Movie Revenge – A Dish Best Served Hot in the 1980s

//Illustrations By Tadd Trueb

image descFighting. Never Back Down. Supreme Champion. If you can sit through these recent “MMA movies” without scissor-kicking yourself in the face, you have the patience of Job, the attention span of a goldfish, or narcolepsy. They just don’t make fighting films like they used to during the Golden Age of movies. I’m not talking about the 1940s. I’m talking about the 1980s.

What did cinema in the 1980s prove to fight fans? Easy. Mullets are badass. Actually, the enigmatic ‘80s proved that no man is unbeatable. And, if you’ve got a friend with a chip on his shoulders, no beatdown goes unavenged. In an ode to all things mulleted, I bring you three of the best absurdist-revenge-fighting movies of the 1980s.

3. Road House (1989)
Victim: Wade Garrett (Sam Elliott)
Villain: Brad Wesley (Ben Gazzara)
Hero: Dalton (Patrick Swayze)
Quote to Live By: “I’ll get all the sleep I need when I’m dead.” —Wade Garrett

Wade Garrett was one part Caine from Kung Fu and one part dirty old creeper at the end of the bar. The aging cooler (specialized bouncer) was a mentor to Dalton, but the antiquated sensei bit off more than he could chew when he crossed paths with the small town’s head honcho Brad Wesley. Not even Garrett’s knee-kick finishing move and savvy bar-fighting street smarts could keep the knife blade out of his back. In the end, Garrett got all the sleep he needed. However, Dalton (whose hair was slightly more magnificent) exacted his own brand on throat-ripping street justice. The only thing missing was a fight-to-the-death in a trophy room filled with stuffed bears and rednecks with rifles. Oh, wait, it had all of that.

image desc2. Rocky IV (1985)
Victim: Apollo Creed (Carl Weathers)
Villain: Ivan Drago (Dolph Lundgren)
Hero: Rocky Balboa (Sylvester Stallone)
Quote to Live By: “I’ve retired more men that Social Security.”
—Apollo Creed

When Apollo Creed came out of retirement to fight the unbeatable Soviet machine Ivan Drago, he did it so stylishly that it must have offended the steroided Siberian. Donning an Uncle Sam outfit with “The Godfather of Soul” James Brown in tow, Creed declared it was time for America (hell, yeah) to put Cold War communism in a body bag. Unfortunately for Creed, he was the one getting toe tagged at the morgue after Drago tenderized him like a bowl of borscht. However, if Rocky Balboa has taught us anything, it’s that a diminutive-sized Italian with brain damage can do anything he sets his disabled mind to. One Siberian-training montage later, Rocky defeated Drago, gained the respect of the Soviet empire, and slurred his way through another post-fight interview. Here’s hoping that a script is currently being written for Rocky VII: The Return of Apollo.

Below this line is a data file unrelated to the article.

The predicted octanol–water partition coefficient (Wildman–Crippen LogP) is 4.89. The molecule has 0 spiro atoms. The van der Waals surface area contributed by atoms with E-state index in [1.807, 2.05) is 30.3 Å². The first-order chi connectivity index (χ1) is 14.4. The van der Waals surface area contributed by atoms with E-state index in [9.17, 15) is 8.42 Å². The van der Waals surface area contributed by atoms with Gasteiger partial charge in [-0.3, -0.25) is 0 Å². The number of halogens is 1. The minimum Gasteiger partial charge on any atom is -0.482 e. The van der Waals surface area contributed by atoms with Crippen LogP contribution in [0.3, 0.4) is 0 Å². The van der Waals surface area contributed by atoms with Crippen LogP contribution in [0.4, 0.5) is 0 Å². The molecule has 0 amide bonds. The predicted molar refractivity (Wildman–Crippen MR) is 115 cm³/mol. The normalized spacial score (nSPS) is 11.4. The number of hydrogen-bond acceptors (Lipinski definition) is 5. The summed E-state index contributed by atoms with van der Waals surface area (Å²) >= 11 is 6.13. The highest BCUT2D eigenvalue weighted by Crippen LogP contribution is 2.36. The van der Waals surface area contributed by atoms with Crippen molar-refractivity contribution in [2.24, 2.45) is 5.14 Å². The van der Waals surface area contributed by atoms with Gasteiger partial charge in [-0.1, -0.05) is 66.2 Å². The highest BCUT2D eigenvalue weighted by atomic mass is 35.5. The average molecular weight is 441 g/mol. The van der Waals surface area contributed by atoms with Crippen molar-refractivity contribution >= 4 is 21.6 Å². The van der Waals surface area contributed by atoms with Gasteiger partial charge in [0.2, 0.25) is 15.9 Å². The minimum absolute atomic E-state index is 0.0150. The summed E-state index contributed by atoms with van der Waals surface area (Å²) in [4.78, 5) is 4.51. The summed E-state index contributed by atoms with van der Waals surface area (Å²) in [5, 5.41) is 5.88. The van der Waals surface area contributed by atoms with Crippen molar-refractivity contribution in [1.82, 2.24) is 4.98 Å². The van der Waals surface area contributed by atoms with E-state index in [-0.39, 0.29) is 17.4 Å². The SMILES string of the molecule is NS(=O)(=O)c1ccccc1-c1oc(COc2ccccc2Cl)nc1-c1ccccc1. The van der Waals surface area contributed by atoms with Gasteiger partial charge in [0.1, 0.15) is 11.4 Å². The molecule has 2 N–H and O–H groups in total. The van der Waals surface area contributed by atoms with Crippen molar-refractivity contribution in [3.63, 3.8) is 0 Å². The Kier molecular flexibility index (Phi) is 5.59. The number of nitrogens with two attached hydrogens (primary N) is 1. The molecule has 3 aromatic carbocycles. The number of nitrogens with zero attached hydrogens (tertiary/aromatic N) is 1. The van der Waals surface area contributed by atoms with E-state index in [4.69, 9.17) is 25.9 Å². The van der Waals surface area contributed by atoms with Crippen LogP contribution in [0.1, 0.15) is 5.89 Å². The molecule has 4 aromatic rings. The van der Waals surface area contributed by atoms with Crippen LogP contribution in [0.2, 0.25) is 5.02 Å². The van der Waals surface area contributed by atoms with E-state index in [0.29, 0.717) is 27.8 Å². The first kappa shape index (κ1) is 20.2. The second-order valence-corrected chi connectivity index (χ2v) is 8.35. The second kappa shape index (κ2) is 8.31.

image desc1. Bloodsport (1988)
Victim: Ray Jackson (Donald Gibb)
Villain: Chong Li (Bolo Yeung)
Hero: Frank Dux (Jean Claude Van DamMe)
Quote to Live By: “I ain’t your pal, dickface.” —Ray Jackson

Ray Jackson was the American Vale Tudo fighter who befriended Frank Dux upon his arrival in Hong Kong for the Kumite. What Jackson lacked in fighting sophistication, he made up for with raw aggression, sleeveless tees, and a serial killer grin. However, Jackson flew too close to the sun on his Harley Davidson of wax in his fight against unbeaten Chong Li. After giving the champ a substantial beatdown, Jackson caveman-grunted-fist-pumped in celebration instead of finishing the fight. The brief hiatus was the opening Li need in order to head-stomp Jackson into a coma, earning him a one-way ticket to the hospital via rickshaw. This set the stage for Dux (Army AWOL) to harness his inner Tanaka Clan skills and defeat Li in the finals. It should also be noted that Li blinded Dux with quicklime in the finals, forcing Dux to pantomime around the platform before utilizing his early-years-blindfold training. Talk about a movie that comes full-circle.

Copyright © 2013 FIGHT! Magazine | Contact Us